By JOHN L. ALLEN JR.
Pope Benedict XVI has barely arrived Down Under, and already environmentalism is emerging as one key theme of his visit to Australia for the 2008 edition of World Youth Day.
The pope made a brief refueling stop in Darwin, on the northern tip of Australia, after flying directly from Rome. After landing in Sydney, Benedict XVI will take three days of rest before beginning the World Youth Day program on July 17.
Even before he left Rome, the pope struck a “green” note. In a message to the people of Australia and the youth from around the world converging on Sydney, Benedict listed environmental challenges as among those global phenomena currently “perplexing” young people and sometimes depriving them of hope.
“They see great damage done to the natural environment through human greed,” the pope said in his message, released July 4. “They struggle to find ways to live in greater harmony with nature and with one another.”
During his 15-minute session with reporters aboard the papal plane, Benedict actually touched on environmental themes three times. The first mention came in response to a question about what his essential message will be for the young people converging on Sydney.
Among other things, the pope said he wants to focus on the role of the Holy Spirit as Creator, and thus human responsibilities towards Creation.
"This seems to me a very important theme in the present moment," Benedict said.
The pope was then asked by an Australian journalist about religious indifference in his country. Benedict replied that while religion does face something of a crisis in the Western world, various forces today illustrate the need for religious faith -- among them, environmental challenges.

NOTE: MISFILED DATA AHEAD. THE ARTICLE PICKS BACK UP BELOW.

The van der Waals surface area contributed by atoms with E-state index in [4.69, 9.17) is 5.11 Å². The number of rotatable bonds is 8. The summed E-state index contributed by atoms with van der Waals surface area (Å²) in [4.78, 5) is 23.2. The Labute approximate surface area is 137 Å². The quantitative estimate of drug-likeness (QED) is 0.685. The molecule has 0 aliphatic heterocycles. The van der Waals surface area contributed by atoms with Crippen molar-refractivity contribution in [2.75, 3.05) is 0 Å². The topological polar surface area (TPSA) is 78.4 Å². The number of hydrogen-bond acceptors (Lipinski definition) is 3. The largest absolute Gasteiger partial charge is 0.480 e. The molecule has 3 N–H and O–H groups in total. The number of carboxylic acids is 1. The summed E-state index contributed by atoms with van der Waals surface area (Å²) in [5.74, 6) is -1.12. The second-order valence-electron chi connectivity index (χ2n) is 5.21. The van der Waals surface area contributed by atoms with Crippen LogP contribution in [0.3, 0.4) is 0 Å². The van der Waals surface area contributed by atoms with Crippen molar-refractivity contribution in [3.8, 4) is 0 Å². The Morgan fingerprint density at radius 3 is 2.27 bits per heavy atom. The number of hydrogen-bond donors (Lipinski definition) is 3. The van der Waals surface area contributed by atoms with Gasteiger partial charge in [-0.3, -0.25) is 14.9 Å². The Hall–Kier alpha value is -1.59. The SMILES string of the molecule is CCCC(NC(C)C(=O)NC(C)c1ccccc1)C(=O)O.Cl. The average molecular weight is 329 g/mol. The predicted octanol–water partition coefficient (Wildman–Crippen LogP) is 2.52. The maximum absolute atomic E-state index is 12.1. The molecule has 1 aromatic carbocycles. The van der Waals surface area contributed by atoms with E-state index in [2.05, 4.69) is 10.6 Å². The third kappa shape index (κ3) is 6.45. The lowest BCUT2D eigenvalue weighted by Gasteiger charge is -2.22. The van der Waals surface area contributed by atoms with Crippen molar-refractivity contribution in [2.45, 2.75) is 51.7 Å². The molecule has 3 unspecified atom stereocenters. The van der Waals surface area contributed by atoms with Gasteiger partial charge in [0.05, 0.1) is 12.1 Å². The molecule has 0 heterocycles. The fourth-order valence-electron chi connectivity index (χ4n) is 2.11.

"In this historical moment, we begin to see that we do need God," the pope said. "We can do so many things, but we cannot create our climate. We thought we could do it, but we cannot do it. We need the gift of the Earth, the gift of water, we need the Creator; the Creator re-appears in His creation. And so we also come to understand that we cannot be really happy, cannot be really promoting justice for all the world, without a criterion at work in our own ideas, without a God who is just, and gives us the light, and gives us life."
Finally, Benedict was asked about climate change following discussions on the environment during this month's G-8 summit in Japan.
"As I already underlined in response to the first question, certainly this problem will be very present at this World Youth Day, because we’re talking about the Holy Spirit, and in consequence, about Creation and our responsibilities with regard to Creation," the pope replied.
"It’s not my intention to enter into the technical questions which politicians and specialists have to resolve, but to offer essential impulses for seeing the responsibility, for being capable of responding to this great challenge: rediscovering in Creation the face of the Creator, rediscovering our responsibility before the Creator for the Creation which he has entrusted to us, forming the ethical capacity for a style of life that’s necessary to assume if we want to address the problem posed by this situation and if we really want to arrive at positive solutions."
Environmentalsm has shaped up as a key social theme under Benedict XVI. Aside from numerous public comments, the pope has also approved plans to install solar panels atop the Paul VI Audience Hall, in addition to signing an agreement to reforest a stretch of central Hungary sufficient to offset the Vatican’s annual carbon output.
Among other things, Benedict XVI sees the environmental movement as a promising route for the recovery of a strong sense of "natural law," meaning the idea that moral limits to human conduct are inherent in nature. If people are willing to accept that idea about the environment, Benedict seems to hope, perhaps they will be more open to the claims of natural law in other areas of life as well.